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  • Writer's pictureElena Diehl

Your Baby's Brilliant Body!

What fun it is to wiggle, bounce, balance, poke, and experiment with all the ways we can move our different body parts!

This concept is amazing for your little one’s developing kinesthesia, otherwise known as getting to know their body from the inside out. Kinesthesia is developed over time through your little one’s growing awareness of their brilliant body parts (body part differentiation) and how isolated body parts coordinate and interact with the others.

Babies are building their “map of me”, connecting their high head down to their low toes, discovering their hands and feet, and bringing them to their mouth to explore before beginning to roll, belly crawl, and creep on all fours. Discovery and physical exploration of their amazing body parts during infancy develops the “downstairs” part of their brain that is needed for lifelong learning. Locating, naming, caressing, and moving all their brilliant body parts helps develop your baby’s kinesthesia or “map of me”.

Your Waddler is on the move pulling up and cruising, and beginning to walk independently. During this season, they are gaining control of the large muscles that coordinate their gross motor movements and will likely crave movement activities that challenge their vestibular (balance) system. Think of activities that whoosh, jump, spin, stop and start, or go back and forth between moving in one spot vs. locomoting all-around. These types of motor challenges are hugely beneficial to strengthening their vestibular system and their newly developing impulse control. Repetition and persistence with your waddler precede future skill development.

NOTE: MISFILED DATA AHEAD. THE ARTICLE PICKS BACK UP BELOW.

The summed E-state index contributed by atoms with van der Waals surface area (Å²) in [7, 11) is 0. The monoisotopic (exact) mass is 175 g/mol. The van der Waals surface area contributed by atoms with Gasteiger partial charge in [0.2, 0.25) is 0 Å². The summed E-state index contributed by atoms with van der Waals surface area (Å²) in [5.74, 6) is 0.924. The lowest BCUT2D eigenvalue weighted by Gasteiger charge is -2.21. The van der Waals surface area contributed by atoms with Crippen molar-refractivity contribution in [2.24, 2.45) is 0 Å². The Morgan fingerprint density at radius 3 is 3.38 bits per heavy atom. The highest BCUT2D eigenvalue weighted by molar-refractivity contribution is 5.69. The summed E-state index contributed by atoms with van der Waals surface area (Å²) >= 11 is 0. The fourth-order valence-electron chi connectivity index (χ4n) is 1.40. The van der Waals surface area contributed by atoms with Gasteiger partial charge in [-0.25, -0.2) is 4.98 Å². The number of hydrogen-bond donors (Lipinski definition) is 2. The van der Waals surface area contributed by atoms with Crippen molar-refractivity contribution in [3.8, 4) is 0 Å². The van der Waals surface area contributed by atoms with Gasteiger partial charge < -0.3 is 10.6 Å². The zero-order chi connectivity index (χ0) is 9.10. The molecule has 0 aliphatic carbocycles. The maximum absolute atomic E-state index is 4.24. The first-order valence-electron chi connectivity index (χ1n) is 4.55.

By this season of development, your Toddler is well on their way to mastering their gross motor coordination and balance. Because their maturing brain is developing a detailed map of their body parts and how to use them separate from one another, toddlers delight in isolating movement in one body part while holding the rest of their body still. Revisiting movement activities while adding “just right” challenges will support their growing confidence and ability to use prior experiences to take new physical risks and grow their motor skills. Your toddler’s independence is blossoming, they are starting to “plan” their next move, and are learning to wait and take turns.

As your little one (bigger kids and grown-ups, too) becomes more fluid and coordinated with their movements, they are also creating strong neural networks in their brains, which allow them to problem solve, future cast, recall previous experiences to inform their choices...all the critical thinking skills they need as they grow all the way into adulthood. Refining the body refines the brain...Exciting stuff!


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